Microsoft Buys Xamarin, Bolsters Cross-Platform Mobile Efforts
- By David Ramel
- February 24, 2016
Microsoft on Wednesday announced its acquisition of Xamarin, a provider of cross-platform developer tools for building mobile apps.
Over recent years, Microsoft has been steadily integrating Xamarin's functionality into its own products, including Azure, Office 365 and the Enterprise Mobility Suite, and most notably Visual Studio. The 4-year-old Xamarin's unique approach to cross-platform mobile development uses the .NET-centric C# language to create one codebase to use across iOS, Android, Mac and Windows platforms, making it a natural fit for Microsoft.
"In conjunction with Visual Studio, Xamarin provides a rich mobile development offering that enables developers to build mobile apps using C# and deliver fully native mobile app experiences to all major devices -- including iOS, Android, and Windows," said Scott Guthrie, executive vice president of Microsoft's Cloud and Enterprise Group, in a blog post Wednesday. "Xamarin's approach enables developers to take advantage of the productivity and power of .NET to build mobile apps, and to use C# to write to the full set of native APIs and mobile capabilities provided by each device platform. This enables developers to easily share common app code across their iOS, Android and Windows apps while still delivering fully native experiences for each of the platforms. Xamarin's unique solution has fueled amazing growth for more than four years."
"We love the native iOS, Android and Mac APIs and we love C#, and this acquisition is an ideal next step for us and for our customers," said Xamarin CEO and Co-Founder Nat Friedman in his own blog post.
Xamarin, which itself acquired RoboVM for Java functionality last fall, reportedly has more than 15,000 customers around the world, with more than 1.3 million developers having used its tooling.
"With today's acquisition announcement we will be taking this work much further to make our world class developer tools and services even better with deeper integration and seamless mobile app dev experiences," Guthrie said. "The combination of Xamarin, Visual Studio, Visual Studio Team Services and Azure provides a complete mobile app dev solution that provides everything you need to develop, test, deliver and instrument mobile apps for every device. We are really excited to see what developers build with it."
In addition to its C# dev tooling, Xamarin's offerings include a Test Cloud for mobile app testing against a wide variety of devices, Xamarin Insights for real-time mobile app monitoring, and Xamarin University for live mobile training.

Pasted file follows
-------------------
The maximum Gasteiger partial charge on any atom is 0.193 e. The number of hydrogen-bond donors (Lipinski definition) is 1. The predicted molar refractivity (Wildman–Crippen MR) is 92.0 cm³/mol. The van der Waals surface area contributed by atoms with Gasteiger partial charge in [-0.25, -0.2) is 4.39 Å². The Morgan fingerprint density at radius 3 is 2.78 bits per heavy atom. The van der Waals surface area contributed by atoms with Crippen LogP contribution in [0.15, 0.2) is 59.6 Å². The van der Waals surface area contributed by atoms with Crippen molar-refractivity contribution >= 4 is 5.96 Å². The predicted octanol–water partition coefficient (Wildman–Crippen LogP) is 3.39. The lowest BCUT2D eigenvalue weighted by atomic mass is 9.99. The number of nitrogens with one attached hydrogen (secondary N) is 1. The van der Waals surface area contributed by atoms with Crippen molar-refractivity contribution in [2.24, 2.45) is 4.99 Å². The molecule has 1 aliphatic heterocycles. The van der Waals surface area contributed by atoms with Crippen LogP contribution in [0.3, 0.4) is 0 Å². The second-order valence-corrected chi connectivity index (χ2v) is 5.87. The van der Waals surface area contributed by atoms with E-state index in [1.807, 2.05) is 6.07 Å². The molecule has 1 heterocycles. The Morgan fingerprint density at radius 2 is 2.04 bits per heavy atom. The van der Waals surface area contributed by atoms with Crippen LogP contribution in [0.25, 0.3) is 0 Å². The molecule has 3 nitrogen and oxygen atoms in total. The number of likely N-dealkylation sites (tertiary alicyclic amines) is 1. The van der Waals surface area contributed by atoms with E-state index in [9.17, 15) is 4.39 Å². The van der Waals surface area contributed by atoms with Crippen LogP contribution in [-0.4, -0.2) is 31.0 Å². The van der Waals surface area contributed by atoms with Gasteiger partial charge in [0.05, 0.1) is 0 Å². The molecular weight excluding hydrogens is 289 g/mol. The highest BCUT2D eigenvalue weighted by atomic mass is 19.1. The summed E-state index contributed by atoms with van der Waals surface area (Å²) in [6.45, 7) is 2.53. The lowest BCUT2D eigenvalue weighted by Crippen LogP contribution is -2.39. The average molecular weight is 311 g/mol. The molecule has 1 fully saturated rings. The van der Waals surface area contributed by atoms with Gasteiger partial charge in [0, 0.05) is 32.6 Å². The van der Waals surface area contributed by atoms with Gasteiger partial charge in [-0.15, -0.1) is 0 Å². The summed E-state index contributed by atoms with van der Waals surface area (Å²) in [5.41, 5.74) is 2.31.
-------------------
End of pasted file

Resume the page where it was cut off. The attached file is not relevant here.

Microsoft hasn't indicated yet what its exact integration plans are, but more information is promised at the Build developer conference on March 30 and the Xamarin Evolve show in late April.
In the meantime, analysts are weighing in on the move.
"This move makes Microsoft a must-consider option throughout the stack when it comes to mobile development," said Forrester analyst Jeffrey Hammond in a blog post. "Xamarin is a solid cross-platform mobile app development play if you already have in house .NET skills or have invested in the Visual Studio set of development and application lifecycle tools. The next shoe to drop will be the existing Xamarin partnerships with IBM, Kony, Oracle and SAP. We don't think this acquisition will exclude these prior partners from leveraging Xamarin from a technology perspective; but we also wouldn't be surprised if it altered the attractiveness of the relationship to these firms."
Over at IDC, analyst Al Hilwa said in an interview that "this is a great exit for Xamarin."
"Speculation of this acquisition have been going on for some time, but now it makes more sense than ever given Microsoft's pivot under Nadella," Hilwa said. "Microsoft is increasingly doing open source and is pushing forward with a multi-platform approach. Xamarin has built a surprisingly strong business around the .NET ecosystem of developers, giving them the opportunity to build mobile apps on iOS and Android. Most of these developers continue to support and develop Windows apps given their C# skills, so this is generally a positive move for them to see the technology inside of Microsoft."
David Ramel is the editor of Visual Studio Magazine.